On Christmas night up here on our foothill cul-de-sac, we had weather. It wasn’t that snowy kind of weather we fantasize about in L.A. around the holidays. It was windy and blustery, leaves flying madly, door slamming shut, and a chill blowing into your bones if you stepped outside without the right outerwear.
We finished our “traditional” English Christmas dinner of standing rib roast, yorkshire pudding, baby peas, and roasted potatoes — which my Greek mother had taught me to cook — we’d opened gifts, and then gorged on English trifle, which I’d saturated with a little too much sherry. And then it was time for my 16-year-old niece to drive herself home. I opened the front door to a whoosh and chill, and my daughter and I walked her up to her car, carrying bags of presents and plastic containers of leftovers.
As we approached the car, a stray dog caught our attention. He was bounding around in the middle of the street — very near the spot where our own dog was struck by a car a few years earlier, a space that made me nervous whenever I saw it occupied by an animal or child. My daughter grabbed him by the collar, he looked disoriented and stressed as the wind blustered. My niece drove off, and we led the dog into our house.
The dog looked a little unfamiliar to us. We read his dog tag, then called the phone number. It was the voice mail of our across-the-street neighbors. Of course, I thought. We don’t see them much and the dog is usually fenced off in their backyard. But the wind had blown their gate open and the dog got out. And no one was home. We have our own dog, who’s adorably sweet to humans but absolutely obnoxious to other canines, so we locked ours in the back rooms. But now we had an unexpected Christmas guest.
I left a message on their voice mail. My husband, meanwhile, wrote a note to tape on their front door just in case they didn’t notice their land-line message (who checks those anymore?). As he made his way to their house — bundled up against the cold wind — he was met by a couple of teenagers who had just pulled into their driveway, frantically looking for the dog. They were the housesitters. And they were hugely relieved to know we had the dog.
Over a brief two-week span around the holidays, I was struck by how the dogs in our immediate suburban hub were connecting the neighbors. They made us open doors. They impelled neighborly phone calls. They broke down social barriers, inducing new interactions and connections. They became a kind of admission ticket to new social intimacy with our neighbors, allowing us to circulate through one anothers’ homes for the first time, crossing that rubicon from exterior to interior, glimpsing what lay behind those closed front doors.
My son, for instance, dog sat for our next door neighbors when they left town. The needs of the dogs inspired a kind of neighborly trust, where they felt confident enough to turn their home over to someone they didn’t know that well, an act that ultimately help pull us closer together as families.
And when it was our turn to leave town, we reached out to neighbors we knew only in the most passing way, a couple a few doors down who we knew loved dogs. My husband — the dog walker in our family — knew them through those brief encounters on the street, when they were out with their own dog. He learned their dog was sick. Then we stopped seeing their dog at all.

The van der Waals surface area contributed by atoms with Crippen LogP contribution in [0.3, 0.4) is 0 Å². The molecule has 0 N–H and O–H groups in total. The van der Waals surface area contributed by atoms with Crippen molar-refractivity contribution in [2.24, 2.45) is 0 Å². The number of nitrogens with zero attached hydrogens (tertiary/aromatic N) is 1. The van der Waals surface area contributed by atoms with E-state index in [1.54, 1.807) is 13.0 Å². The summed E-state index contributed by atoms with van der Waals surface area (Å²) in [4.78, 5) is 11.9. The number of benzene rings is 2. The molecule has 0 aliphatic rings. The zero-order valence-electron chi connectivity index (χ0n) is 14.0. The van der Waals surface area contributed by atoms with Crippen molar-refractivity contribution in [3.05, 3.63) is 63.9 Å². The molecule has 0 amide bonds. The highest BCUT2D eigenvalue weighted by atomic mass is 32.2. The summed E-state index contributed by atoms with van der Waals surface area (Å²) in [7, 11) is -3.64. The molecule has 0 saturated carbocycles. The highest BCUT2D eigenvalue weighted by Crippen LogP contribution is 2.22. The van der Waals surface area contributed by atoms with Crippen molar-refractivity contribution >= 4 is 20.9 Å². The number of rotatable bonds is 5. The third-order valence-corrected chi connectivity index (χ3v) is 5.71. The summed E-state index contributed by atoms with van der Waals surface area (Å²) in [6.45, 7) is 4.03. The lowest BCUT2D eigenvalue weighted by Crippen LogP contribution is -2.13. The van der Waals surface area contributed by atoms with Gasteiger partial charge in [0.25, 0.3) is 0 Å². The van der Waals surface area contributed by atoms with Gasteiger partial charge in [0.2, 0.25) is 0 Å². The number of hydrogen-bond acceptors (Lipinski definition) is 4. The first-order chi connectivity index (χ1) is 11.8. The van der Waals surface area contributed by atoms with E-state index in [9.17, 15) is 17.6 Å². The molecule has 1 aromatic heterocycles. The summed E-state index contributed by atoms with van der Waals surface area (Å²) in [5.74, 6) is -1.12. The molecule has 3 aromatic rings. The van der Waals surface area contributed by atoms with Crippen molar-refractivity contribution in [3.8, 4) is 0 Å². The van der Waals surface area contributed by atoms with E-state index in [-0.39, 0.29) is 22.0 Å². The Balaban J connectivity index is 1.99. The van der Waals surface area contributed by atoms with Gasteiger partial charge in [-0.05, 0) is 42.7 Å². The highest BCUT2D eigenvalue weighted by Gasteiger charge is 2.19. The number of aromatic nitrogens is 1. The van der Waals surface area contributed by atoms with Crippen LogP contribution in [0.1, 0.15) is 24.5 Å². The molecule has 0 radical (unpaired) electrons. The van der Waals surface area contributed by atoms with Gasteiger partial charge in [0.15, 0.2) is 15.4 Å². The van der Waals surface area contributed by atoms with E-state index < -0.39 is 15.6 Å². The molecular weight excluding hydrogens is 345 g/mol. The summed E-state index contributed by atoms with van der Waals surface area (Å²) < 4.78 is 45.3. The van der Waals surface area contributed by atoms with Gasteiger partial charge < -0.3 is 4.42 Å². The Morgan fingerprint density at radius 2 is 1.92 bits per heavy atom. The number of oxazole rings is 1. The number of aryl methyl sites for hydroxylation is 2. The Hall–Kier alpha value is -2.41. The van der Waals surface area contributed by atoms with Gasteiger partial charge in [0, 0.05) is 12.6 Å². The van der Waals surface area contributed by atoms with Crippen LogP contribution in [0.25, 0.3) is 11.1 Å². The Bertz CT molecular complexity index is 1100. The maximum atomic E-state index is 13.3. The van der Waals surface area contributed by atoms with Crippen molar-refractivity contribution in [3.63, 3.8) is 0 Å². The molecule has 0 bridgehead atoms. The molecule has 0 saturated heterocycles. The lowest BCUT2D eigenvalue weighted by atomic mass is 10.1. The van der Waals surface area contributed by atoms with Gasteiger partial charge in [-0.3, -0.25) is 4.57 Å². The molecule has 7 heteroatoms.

I have to confess I’d never had a real conversation with these neighbors in the eight years we’ve lived here. My husband had, and he conveyed to me what he knew about them. She was a preschool teacher. Her partner was perfectly nice. We’d missed seeing them at a few neighborhood gatherings. I’d say “hi” on the street, but that was it.
So when we were scrambling to find a dog-sitter after Christmas, we thought they’d be perfect. We knew our dog loved them, from their interactions on the street. They said yes. And a social relationship took a small step forward. I was thrilled finally to be connecting with them, to have them in our home, and to feel the trust of giving them our key. After we returned home, we met them on the street. It was a tender moment. We laughed at their stories. And when they began to leave, our dog tried to follow them home, quite ready to relinquish us and move in with them, the couple who had doted on him for those few glorious days we were gone. When we held him back and his tail drooped, we got that message loud and clear.
Dogs play a fascinating role in the social dynamic of suburbia. The anthropolgist Scott Vandehey writes about how a suburban resident’s obligation to clean up after one’s dog — among a number of other community obligations — represents a facet of suburban citizenship, where residents display a set of rights-claims “based around maintenance of a perceived ideal lifestyle.” This entails the duty to maintain clean, safe, healthy neighborhoods, an inclination toward NIMBYism, as well as a sense of belonging to a community. While Vandehey tends to emphasize the obligatory aspects of dog ownership — especially the duties to keep dogs contained (on leashes) and to clean up after them — a more positive social dimension seems alive and well in our corner of suburbia.
After the holidays passed, I pulled up to our house one morning and noticed a spash of pink on our front porch. I approached the front door and found a lush hydrangea, left with a note: “Thank you for rescuing our silly dog.” It was a gesture that made me appreciate the ways our dogs have helped thicken neighborly bonds and build trust. It’s not always a perfect dynamic, but right now I’m appreciating the goodness that’s coming out of our dog days.